Ethernet switch grows, enterprise routers disappoint

By : |March 3, 2011 0

BOSTON, USA: Ethernet switch revenue inched up one percent in 4Q10 from 3Q10, enough to set a new quarterly sales record of $4.79 billion, finds market research firm Infonetics Research in its latest report.

On the other hand, although global enterprise router revenue rose seven percent to $920 million in 4Q10 over 3Q10, unit sales were down both sequentially and from a year ago, reflecting the slow pace at which businesses are expanding despite the fact that the economy is returning to health.

Also Read: Broadband aggregation spending up 27pc in 2010



Whereas, the global WLAN equipment market grew 10 percent in 4Q10 over 3Q10, to $769 million, continuing a trend of positive growth.

Matthias Machowinski, directing analyst for enterprise networks and video at Infonetics Research, said: "Wired and wireless Ethernet switching sales took a hit during the recession, but now they’re back stronger than ever. The spring-back is partially due to pent-up demand and the need to upgrade networks to eliminate congestion."

Ethernet switch sales also set a new annual high of $18.8 billion in 2010, nearly $1 billion higher than the pre-recession high in 2008. In the next few quarters, 1G ports will begin out-shipping Fast Ethernet for the first time, an important inflection point.

WLAN revenue is up 28 percent from the year-ago quarter (4Q09). For the year, WLAN sales are up 23 percent to $2.7 billion, driven by the fundamental trend towards enterprise mobility and wired LAN and WLAN convergence.

Whereas, for the same year, the enterprise router market grew 11 percent to $3.4 billion in 2010, disappointing considering the market stood at $4.3 billion pre-recession in 2008, and in sharp contrast to the record-breaking sales of Ethernet switches and wireless LAN equipment.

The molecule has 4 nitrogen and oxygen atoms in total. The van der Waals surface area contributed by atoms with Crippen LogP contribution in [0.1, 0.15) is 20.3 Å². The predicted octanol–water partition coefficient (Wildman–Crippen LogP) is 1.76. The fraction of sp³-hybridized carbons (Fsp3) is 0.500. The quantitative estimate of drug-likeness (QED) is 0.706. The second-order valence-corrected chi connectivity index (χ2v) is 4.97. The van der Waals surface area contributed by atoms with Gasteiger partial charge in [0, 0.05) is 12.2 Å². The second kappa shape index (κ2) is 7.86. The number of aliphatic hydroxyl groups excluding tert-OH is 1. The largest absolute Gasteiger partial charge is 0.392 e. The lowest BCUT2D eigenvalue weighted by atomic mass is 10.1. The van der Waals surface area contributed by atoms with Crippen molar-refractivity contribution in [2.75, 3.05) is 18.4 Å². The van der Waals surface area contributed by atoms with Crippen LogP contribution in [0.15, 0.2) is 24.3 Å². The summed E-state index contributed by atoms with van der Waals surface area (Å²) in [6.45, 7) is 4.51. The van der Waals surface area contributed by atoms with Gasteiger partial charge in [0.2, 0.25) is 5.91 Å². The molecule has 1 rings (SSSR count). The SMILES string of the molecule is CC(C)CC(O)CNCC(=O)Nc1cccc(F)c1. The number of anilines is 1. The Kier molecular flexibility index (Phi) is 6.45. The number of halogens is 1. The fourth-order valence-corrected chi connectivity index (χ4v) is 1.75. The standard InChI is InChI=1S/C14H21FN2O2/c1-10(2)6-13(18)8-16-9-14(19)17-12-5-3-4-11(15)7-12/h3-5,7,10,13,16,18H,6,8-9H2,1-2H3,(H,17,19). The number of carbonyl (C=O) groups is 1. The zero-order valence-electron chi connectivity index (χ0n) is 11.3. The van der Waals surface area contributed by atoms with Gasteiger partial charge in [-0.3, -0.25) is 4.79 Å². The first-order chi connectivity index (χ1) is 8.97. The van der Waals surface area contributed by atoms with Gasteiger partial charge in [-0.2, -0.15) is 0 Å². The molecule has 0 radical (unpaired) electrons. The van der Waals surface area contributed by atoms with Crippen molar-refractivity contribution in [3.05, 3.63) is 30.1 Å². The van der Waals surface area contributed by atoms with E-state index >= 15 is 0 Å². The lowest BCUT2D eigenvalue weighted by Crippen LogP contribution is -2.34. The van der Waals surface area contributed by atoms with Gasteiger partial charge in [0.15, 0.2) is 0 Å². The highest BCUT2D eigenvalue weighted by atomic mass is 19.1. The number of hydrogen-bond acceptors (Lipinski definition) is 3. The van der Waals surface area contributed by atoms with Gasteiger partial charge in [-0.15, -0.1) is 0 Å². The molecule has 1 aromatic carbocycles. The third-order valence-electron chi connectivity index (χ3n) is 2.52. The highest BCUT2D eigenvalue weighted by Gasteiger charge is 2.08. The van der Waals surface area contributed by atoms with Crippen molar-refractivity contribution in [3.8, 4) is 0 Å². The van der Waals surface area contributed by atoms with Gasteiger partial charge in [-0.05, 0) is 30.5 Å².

"However, another factor at play is the realization by many enterprises that building out their network coverage, including mobile access, improves communication among employees and access to IT applications, and that has a profound effect on productivity and competitiveness," notes .

Juniper was the shining star in 4Q10, with a 21 percent sequential jump in Ethernet switch revenue, driven by strong data center sales. Juniper tripled its Ethernet switch sales in 2010, moving into a solid #3 position.

Cisco, the market leader by far, lost market share during the recession, however, managed to gain it all back, with revenue share up a full point in 2010 (70.4%) over pre-recession 2008

The report finds that for the first time, 802.11n APs (access points) outnumbered legacy a/b/g APs in 4Q10, a shift that is helping support ASPs across most categories.

In 4Q10, Cisco maintains its lead in worldwide WLAN equipment revenue (excluding WiFi phones), followed by Aruba.

HP finished strong in 4Q10, with enterprise router sales up more than 50 percent from 3Q10, whereas, Cisco’s 2010 enterprise router revenue is off 18 percent from 2008, however still, Cisco managed to pick up market share (up 1.7 points to 78.2 percent in 2010) as other vendors declined.

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